"Even though I can be very tribal and a dyed-in-the-wool liberal, at the end of the day, the truth has no political party," Allen says.
Their film (directed by John Curran) attempts to reconstruct for a too-young-to-know audience what can happen when scandal strikes in an era of three networks, no cellphones, no Internet or social media, and way more trust in authority.
"It could never happen again in the same way, but now the audience's attention is so scattered by the deluge of (news), you can bury something by sheer volume," says Allen.
"Our naivety was one of our greatest assets because we did not know the questions not to ask, so we didn't get bogged with conspiracy theories," says Logan.
Allen says the screenplay "started out as a character study, became a thriller and finally became a way to honor a woman who was tragically underserved and misunderstood. We wanted to finally give her a chance to be a three-dimensional human being."
Logan says Kopechne's name has been "dragged through the mud for almost 50 years. This will bring to life the promising future she would have had."
What happened after the crash?
Kennedy called his actions on Chappaquiddick "irrational and indefensible and inexcusable and inexplicable."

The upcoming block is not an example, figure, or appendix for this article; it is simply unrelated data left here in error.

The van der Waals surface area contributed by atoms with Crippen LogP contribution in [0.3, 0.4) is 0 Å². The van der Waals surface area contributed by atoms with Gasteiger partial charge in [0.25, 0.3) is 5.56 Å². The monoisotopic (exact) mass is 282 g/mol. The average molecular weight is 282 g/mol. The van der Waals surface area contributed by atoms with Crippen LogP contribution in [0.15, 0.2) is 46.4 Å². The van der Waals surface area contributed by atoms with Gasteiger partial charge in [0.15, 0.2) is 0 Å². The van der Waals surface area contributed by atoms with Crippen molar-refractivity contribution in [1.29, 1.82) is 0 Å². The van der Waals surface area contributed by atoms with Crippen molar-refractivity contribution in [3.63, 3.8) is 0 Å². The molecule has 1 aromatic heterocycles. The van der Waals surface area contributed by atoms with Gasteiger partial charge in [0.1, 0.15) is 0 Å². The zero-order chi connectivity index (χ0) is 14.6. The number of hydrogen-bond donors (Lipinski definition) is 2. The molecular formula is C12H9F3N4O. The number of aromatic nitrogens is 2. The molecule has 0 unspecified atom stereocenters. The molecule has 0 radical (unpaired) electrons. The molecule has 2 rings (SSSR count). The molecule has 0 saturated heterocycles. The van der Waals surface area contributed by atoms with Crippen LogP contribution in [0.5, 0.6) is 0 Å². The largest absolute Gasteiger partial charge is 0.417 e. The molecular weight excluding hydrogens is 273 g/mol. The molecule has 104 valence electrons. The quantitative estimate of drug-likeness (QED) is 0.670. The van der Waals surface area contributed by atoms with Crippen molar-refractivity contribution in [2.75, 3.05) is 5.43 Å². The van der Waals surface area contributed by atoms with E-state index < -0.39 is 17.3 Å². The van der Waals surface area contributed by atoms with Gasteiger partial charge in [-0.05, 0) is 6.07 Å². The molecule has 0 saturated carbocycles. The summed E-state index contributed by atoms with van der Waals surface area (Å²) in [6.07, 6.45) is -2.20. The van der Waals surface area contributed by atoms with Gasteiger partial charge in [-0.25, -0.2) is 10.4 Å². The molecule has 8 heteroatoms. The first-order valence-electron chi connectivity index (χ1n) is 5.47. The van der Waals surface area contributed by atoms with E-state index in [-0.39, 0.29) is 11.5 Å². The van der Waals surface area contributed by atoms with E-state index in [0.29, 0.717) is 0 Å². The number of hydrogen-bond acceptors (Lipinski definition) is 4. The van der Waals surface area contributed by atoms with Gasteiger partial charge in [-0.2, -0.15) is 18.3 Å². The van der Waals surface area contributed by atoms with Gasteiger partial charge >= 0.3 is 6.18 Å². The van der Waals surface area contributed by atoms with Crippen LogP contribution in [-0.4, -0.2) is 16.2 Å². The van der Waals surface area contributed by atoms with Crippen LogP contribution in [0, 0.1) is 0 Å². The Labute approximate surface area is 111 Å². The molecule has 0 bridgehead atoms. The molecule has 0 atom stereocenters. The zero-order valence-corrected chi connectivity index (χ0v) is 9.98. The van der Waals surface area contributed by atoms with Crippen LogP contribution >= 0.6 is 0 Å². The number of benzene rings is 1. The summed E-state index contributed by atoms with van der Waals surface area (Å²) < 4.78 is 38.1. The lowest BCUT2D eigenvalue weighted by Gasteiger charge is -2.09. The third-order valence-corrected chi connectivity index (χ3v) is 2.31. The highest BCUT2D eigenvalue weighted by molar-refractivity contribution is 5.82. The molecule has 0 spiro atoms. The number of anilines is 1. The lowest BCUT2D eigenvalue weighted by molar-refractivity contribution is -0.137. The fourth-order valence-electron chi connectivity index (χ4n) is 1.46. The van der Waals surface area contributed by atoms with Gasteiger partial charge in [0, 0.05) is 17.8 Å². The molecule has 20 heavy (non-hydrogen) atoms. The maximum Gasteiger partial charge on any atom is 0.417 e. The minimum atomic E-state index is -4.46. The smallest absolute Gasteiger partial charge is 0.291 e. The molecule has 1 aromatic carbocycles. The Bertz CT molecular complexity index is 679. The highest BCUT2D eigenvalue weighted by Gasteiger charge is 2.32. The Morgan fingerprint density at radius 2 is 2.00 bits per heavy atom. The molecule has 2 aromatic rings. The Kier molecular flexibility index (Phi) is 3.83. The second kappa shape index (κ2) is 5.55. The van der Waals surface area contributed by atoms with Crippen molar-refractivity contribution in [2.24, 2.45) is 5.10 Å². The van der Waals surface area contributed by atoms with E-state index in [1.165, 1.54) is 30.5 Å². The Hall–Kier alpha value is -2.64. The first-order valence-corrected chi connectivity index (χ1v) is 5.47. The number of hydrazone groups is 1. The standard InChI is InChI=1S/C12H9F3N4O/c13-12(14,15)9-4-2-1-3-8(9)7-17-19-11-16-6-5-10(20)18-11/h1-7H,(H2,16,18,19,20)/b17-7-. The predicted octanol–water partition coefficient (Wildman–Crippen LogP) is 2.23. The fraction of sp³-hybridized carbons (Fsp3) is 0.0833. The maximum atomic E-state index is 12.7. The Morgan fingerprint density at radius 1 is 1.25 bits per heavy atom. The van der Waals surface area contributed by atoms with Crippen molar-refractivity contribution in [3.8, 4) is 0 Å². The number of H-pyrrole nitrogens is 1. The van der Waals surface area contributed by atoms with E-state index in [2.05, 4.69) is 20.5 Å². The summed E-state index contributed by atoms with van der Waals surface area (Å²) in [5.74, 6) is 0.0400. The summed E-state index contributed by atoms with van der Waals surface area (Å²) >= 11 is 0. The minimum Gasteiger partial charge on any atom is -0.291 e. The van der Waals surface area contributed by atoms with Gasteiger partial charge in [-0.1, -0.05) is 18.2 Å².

He said he escaped through an open window, and tried to rescue Kopechne but couldn't reach her. Panicked, he said, he sought help at the party they'd been attending.
The film shows him lying about whether he had been drinking. It also shows he delayed reporting the accident for hours.
But did he really say, as he surveyed the submerged car with Kopechne inside: "I'm not going to be president"? Did he have nightmares about Kopechne whispering prayers as the water engulfs her?
The movie shows how a posse of former Camelot men, including ex-defense secretary Robert McNamara and JFK speechwriter Ted Sorensen, help contain the scandal, boss around deferential local cops and school Teddy in Cover-Up 101. No autopsy, they decree, and so it goes.
The nation's attention is focused on the moon while the clock runs out on newspaper deadlines and the PR team manipulates the press to "write what we want them to write."
A week later, Kennedy pleaded guilty to leaving the accident scene; he received a two-month suspended jail sentence. Then he addressed the nation.
The movie shows Kennedy asking his cousin and fix-it man Joe Gargan to write a resignation speech (dramatic license, Allen acknowledges). But Ted delivers a different speech in which he admits to bad judgment and explains he was overcome by grief, fear, doubt, exhaustion, panic, confusion and shock.
He did not resign, despite Gargan's entreaties. A year later, when Kennedy ran for re-election, he won with 62 per cent of the vote. When he did run for president, in 1980, he failed to get the Democratic nomination in large part because he couldn't answer coherently when asked in a TV interview why he wanted to be president.
He went on to become the long-serving and accomplished "lion of the Senate," who was widely mourned across party lines when he died of brain cancer in 2009 at the age of 77.
Chappaquiddick will be released in cinemas on May 10.